As technology continues to be included in courseware, people involved in learning experience development may benefit from conceptualizing and talking about learning experience content separately from players.

For example, for older Flash animations, learners needed a SWF player to see the animation content. For HTML5 animations, the learner needs a browser "player" that is HTML5 compatible so it doesn’t rollback to lesser content. Video content requires a video player. Audio content requires an audio player.

So now extend that concept to include the courseware player. SCORM content needs a SCORM player, a full learning management system (LMS) or an app that works like a limited LMS to play the SCORM package per the SCORM manifest.

Why this conceptual pattern helps is that we can think differently about the content versus how it is rendered for the learner in various players.

For example whether you use a commercial authoring tool or an open source tool like Adapt Learning, your eLearning content may be played on a desktop computer with a large screen size and a browser, or a mobile device with a small screen size and a browser. The rendering of the components on a "page" will vary depending on the device screen size. You may already be using responsive design to design for mobile first and large screens second.

That the “page” is no longer the atomic unit of courseware, especially with mobile learning, impacts how we think about and design training. For two dimensional courseware, "pages" are now constructed by combining a wide range of interactive components in any number and mix required. Players now use a scrolling page layout that adjusts to the screen size. Even HTML5 now has articles as children of pages. Add to that components, and you can adjust the layout as needed. The fixed-position "page" drops from our collective prominent mental model to now mostly on PowerPoint slides and print CSS versions of courseware.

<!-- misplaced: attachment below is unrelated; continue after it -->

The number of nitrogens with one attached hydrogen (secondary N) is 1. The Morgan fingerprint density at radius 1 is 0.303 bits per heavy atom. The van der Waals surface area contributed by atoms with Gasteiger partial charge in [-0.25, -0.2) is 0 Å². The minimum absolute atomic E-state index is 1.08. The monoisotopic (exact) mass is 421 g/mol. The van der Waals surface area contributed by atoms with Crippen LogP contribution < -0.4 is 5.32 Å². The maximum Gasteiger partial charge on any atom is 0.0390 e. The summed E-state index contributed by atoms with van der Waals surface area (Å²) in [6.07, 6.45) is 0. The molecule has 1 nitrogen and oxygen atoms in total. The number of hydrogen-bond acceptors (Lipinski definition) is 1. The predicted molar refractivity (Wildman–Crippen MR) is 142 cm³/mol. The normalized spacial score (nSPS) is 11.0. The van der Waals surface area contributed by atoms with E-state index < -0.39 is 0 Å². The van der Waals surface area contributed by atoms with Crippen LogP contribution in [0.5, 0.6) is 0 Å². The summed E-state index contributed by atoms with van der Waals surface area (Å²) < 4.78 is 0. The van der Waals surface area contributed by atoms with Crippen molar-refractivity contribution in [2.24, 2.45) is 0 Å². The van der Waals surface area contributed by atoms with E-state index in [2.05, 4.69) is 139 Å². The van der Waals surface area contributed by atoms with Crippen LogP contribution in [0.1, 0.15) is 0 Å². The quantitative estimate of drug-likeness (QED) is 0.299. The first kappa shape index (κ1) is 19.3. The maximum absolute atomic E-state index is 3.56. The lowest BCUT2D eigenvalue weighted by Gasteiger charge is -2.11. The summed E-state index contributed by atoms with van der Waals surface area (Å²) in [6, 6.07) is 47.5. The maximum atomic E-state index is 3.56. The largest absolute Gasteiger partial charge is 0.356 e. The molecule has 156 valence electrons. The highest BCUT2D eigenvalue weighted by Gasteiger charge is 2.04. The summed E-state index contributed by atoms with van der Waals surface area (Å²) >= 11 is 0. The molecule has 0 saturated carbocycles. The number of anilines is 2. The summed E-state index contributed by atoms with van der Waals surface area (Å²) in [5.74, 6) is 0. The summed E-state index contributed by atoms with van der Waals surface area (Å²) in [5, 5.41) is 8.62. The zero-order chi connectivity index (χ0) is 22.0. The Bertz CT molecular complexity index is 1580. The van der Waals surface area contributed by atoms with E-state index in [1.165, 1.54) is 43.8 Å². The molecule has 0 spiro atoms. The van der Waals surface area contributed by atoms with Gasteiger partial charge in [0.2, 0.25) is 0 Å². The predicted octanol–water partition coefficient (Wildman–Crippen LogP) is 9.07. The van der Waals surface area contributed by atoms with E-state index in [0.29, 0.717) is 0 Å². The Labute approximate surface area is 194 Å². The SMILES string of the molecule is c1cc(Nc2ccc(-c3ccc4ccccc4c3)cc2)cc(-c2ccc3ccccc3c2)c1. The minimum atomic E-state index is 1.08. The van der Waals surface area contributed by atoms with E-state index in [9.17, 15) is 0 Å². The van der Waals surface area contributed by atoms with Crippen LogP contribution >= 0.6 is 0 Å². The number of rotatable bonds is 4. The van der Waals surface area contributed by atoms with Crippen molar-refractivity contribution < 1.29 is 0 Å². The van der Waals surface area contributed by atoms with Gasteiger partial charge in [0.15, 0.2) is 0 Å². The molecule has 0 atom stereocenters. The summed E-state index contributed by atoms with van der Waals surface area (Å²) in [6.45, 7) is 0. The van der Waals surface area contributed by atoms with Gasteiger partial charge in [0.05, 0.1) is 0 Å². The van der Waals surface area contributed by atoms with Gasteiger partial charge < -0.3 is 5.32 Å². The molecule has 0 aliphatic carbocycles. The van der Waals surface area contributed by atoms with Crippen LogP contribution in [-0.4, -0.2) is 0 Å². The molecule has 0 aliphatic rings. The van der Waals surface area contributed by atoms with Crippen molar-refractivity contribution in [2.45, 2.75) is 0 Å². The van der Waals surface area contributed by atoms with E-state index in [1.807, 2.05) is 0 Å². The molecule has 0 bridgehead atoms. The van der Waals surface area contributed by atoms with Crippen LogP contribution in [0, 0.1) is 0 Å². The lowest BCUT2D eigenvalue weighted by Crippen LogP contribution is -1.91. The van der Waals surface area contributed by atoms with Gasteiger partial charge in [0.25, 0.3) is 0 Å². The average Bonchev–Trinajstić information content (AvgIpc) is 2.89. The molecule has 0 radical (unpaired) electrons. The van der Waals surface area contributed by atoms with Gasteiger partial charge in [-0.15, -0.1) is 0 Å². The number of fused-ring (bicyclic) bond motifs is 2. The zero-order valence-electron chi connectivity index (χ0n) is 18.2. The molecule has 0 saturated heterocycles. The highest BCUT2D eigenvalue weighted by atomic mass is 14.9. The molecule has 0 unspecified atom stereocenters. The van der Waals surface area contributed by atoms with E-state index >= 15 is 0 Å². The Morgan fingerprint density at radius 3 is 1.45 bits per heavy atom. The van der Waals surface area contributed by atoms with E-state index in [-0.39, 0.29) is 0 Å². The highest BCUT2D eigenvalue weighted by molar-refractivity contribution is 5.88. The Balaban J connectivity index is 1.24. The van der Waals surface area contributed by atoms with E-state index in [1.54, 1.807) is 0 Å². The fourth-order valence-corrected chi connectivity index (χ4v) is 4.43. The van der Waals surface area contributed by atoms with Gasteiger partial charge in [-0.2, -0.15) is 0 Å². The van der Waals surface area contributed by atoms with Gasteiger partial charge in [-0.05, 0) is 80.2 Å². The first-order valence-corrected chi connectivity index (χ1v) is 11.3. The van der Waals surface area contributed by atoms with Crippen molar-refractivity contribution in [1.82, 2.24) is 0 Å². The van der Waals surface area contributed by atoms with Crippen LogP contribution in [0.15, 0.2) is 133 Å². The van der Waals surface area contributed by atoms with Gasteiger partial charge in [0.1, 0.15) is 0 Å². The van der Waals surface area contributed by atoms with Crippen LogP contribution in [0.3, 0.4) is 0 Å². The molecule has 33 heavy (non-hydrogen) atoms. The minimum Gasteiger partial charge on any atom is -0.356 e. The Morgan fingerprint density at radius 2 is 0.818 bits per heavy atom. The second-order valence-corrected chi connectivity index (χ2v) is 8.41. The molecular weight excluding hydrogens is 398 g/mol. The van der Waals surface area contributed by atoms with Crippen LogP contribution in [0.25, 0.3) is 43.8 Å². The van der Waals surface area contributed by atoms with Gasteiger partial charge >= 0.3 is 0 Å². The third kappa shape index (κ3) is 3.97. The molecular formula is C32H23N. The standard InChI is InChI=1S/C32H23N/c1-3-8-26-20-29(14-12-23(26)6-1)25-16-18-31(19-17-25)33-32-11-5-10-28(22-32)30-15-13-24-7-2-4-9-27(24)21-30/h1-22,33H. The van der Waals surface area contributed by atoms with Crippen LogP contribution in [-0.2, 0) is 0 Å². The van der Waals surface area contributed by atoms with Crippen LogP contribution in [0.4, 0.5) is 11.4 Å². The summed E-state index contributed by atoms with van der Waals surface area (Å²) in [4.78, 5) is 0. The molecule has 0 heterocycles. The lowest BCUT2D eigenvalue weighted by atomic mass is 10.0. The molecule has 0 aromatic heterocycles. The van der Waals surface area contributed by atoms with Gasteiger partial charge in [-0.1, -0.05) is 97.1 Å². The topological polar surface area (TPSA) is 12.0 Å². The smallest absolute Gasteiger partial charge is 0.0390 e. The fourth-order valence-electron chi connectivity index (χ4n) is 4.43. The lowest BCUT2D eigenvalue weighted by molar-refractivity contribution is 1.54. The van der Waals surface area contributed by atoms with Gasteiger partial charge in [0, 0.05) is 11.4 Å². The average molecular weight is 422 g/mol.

The Adapt Learning courseware breakdown structure is a useful model for thinking of chunks of the courseware. It includes:

  • "Pages" (what a page is has changed with varying device screen sizes)

  • Articles

  • Blocks

  • Components

Another example is 3D immersive environments. The content includes 3D models of things and people as well as messages for the learner to explain their mission and provide tips and feedback. The player for the courseware is typically a game engine viewer. The custom-designed user interface (UI) for your learner will benefit from a UI tutorial so they can gain competence in operating your courseware.

A blended component of a desktop simulation, for example, may need a particular type of software installed to run for the instructor. Content needs a player.

Training teams can benefit from encoding courseware content in a format that can be automatically converted into various output types depended on what is needed, using XML or JSON for example. Today many training groups still use proprietary software to encode the courseware content. If the courseware has a long life cycle, can the encoding from LCMS-1 authoring tool be exported and easily updated for LCMS-2 authoring tool? Does this matter to your organization yet? Will it in the next three to five years?

Agile can be used by both the content development teams and the player development teams.

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Line By Line

Here a Little, There a Little, Layer by Layer.

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